Cybercrime & Cyberattacks: A matter of different involvement, interest and influence

Effective reporting on cybercrime and cyberattacks remains crucial in preventing and countering existing and evolving threats in the cyber domain. However, despite the acknowledged value of identifying, data gathering, analysis and learning from cybersecurity incidents, reporting on such, once occurred, records low levels from various public and private organisations. 

The CYBERSPACE Research Project, funded by the EU’s Internal Security Fund Police (ISFP) programme, within the framework of its objectives, conducted recently a survey revealing the landscape of reporting cybercrimes and cyberattacks, focusing on the European level. Despite the survey was not expansive, its outcomes proved illustrative. The report shows Law Enforcement Agencies (LEAs), Policymakers, Small and Medium-sized Enterprises (SMEs), Research Centers and other stakeholders’ attitudes, in terms of their involvement, response, counteract power (influence), impact and position towards cybersecurity incidents, as described below.

Concerning the volume of cyberattacks and cybercrimes registered (involvement), LEAs and SMEs seem to be the most targeted among the participating groups, reaching together 43% in cyberattacks and 31% in cybercrimes respectively. However, 70% replied that they have not encountered cybercrimes or that they are unable to answer, contradicting global trends mentioning that nowadays various organisations face 925 cyberattacks per week, and more than 60% of them have experienced at least one form of cyberattack. Despite, no safe conclusions can be drawn, the latter leads to an assumption that there is lack of awareness about cybersecurity issues, linked to inadequate reporting.

Following, as regards responding to cyberattacks (interest), the responses recorded mostly technological and other related measures (37%) and less, investigation on incidents and effective internal and external reporting (4% and 8% respectively). Only 12% of the participating groups replied that have activated existing preventative measures and taken additional actions towards cyber protection; while, similarly to involvement statistics, a significant number of replies noted of unawareness to answer (23%) and to what kind of actions were taken, if any (8%).

Responses to Cybercrimes and Cyberattacks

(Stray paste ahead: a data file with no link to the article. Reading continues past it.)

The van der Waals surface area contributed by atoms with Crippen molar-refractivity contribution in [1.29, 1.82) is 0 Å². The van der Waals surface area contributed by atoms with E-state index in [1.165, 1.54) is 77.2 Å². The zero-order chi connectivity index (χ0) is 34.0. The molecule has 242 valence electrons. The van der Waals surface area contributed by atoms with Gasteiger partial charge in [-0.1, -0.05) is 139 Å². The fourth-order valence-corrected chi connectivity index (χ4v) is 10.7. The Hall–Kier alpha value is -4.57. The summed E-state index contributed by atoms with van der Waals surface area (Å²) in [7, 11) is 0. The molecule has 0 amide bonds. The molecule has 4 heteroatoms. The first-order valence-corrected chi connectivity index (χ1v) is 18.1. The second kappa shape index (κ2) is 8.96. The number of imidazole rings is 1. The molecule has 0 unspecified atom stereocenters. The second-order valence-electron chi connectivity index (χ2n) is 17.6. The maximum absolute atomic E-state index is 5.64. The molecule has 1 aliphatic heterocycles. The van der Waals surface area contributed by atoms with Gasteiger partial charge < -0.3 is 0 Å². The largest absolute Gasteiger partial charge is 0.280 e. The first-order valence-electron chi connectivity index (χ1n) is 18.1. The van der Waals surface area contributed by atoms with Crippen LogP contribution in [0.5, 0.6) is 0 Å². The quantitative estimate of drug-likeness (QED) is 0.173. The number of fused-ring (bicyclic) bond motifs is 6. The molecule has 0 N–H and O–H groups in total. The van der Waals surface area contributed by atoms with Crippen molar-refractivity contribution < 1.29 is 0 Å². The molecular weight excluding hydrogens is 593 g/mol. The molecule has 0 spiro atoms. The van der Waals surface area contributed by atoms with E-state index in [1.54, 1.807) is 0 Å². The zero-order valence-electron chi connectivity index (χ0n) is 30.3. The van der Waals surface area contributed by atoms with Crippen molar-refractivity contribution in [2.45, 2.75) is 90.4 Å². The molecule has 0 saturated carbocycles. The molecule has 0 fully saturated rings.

As seen in the figure above, only 8% of the participants mentioned reporting of the cyber incident.

Coming to the level of power (or influence) to counteracting, the picture that the report gave was not clear.  According to the survey, nearly 39% of the respondents stated low level of power, almost 31% high, 14% mentioned a moderate way of counteracting, while 16% did not provide an answer. In the distribution above however, the various participating groups present contradictive counteractions. Around half of the LEAs and SMEs, the groups most involved in cybercrimes and cyberattacks, counteract strongly and the other half not, providing a significant incoherence in this field. This could be explained by the different nature and volume of each cyber incident; however, as contradiction occurs also in LEAs and SMEs of the same country, this indicates an asymmetrical intensity of countermeasures per organisation.

The report also touches upon the impact and recording/keeping statistics (position) of cyber incidents. The survey findings demonstrate that the impact of the majority of the cyberattacks and cybercrimes is described relatively low, ranging from minimal impact (i.e. phasing attempts, technical problems) to financial loss and reputation damage. Following, the report gives satisfying rates in recording/keeping statistics. LEAs and SMEs both make 79% of those keeping statistics. These refer to datasets that include descriptive information, modi operandi, impact and recovery, analysis and other. Nevertheless, the survey also showed a limited number of respondents (2%) that despite being targeted multiple times (more than 20) do not keep statistics.

The findings above were produced by a quantitative and qualitative analysis concerning data from the past two years (2020-2021). The survey took place through a structured questionnaire covering the above participants from 21 countries, from which 17 member states of the EU.

Implementing the project, CYBERSPACE will utilise the survey outcomes to enhance effective reporting, while as a next phase, a gap and factor analysis will be conducted, building on the findings of a new questionnaire which will be issued soon.

Authors: Center for Security Studies (KEMEA)